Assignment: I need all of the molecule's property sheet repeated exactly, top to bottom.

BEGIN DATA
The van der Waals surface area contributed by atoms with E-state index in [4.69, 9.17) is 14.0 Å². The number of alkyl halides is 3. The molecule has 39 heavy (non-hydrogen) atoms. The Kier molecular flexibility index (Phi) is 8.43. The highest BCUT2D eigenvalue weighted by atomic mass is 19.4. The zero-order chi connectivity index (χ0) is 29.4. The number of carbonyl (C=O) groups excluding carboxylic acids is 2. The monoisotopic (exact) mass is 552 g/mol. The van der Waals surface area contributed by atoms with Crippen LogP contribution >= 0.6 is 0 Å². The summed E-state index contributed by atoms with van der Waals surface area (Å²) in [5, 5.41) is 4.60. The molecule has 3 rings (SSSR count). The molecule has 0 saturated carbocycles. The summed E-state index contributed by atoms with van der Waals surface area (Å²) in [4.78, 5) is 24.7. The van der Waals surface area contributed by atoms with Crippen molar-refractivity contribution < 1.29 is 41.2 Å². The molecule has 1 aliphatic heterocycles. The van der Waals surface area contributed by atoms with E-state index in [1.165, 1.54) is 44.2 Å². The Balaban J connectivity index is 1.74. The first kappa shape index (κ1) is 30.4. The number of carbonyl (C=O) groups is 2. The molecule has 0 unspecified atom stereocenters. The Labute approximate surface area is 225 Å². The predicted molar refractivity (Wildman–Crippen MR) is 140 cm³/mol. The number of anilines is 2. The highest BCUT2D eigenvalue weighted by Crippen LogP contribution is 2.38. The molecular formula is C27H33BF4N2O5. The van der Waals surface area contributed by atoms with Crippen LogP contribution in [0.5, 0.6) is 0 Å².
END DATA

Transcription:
The van der Waals surface area contributed by atoms with E-state index in [4.69, 9.17) is 14.0 Å². The number of alkyl halides is 3. The molecule has 39 heavy (non-hydrogen) atoms. The Kier molecular flexibility index (Phi) is 8.43. The highest BCUT2D eigenvalue weighted by atomic mass is 19.4. The zero-order chi connectivity index (χ0) is 29.4. The number of carbonyl (C=O) groups excluding carboxylic acids is 2. The monoisotopic (exact) mass is 552 g/mol. The van der Waals surface area contributed by atoms with Crippen LogP contribution >= 0.6 is 0 Å². The summed E-state index contributed by atoms with van der Waals surface area (Å²) in [5, 5.41) is 4.60. The molecule has 3 rings (SSSR count). The molecule has 0 saturated carbocycles. The summed E-state index contributed by atoms with van der Waals surface area (Å²) in [4.78, 5) is 24.7. The van der Waals surface area contributed by atoms with Crippen molar-refractivity contribution < 1.29 is 41.2 Å². The molecule has 1 aliphatic heterocycles. The van der Waals surface area contributed by atoms with E-state index in [1.165, 1.54) is 44.2 Å². The Balaban J connectivity index is 1.74. The first kappa shape index (κ1) is 30.4. The number of carbonyl (C=O) groups is 2. The molecule has 0 unspecified atom stereocenters. The Labute approximate surface area is 225 Å². The predicted molar refractivity (Wildman–Crippen MR) is 140 cm³/mol. The number of anilines is 2. The highest BCUT2D eigenvalue weighted by Crippen LogP contribution is 2.38. The molecular formula is C27H33BF4N2O5. The van der Waals surface area contributed by atoms with Crippen LogP contribution in [0.5, 0.6) is 0 Å².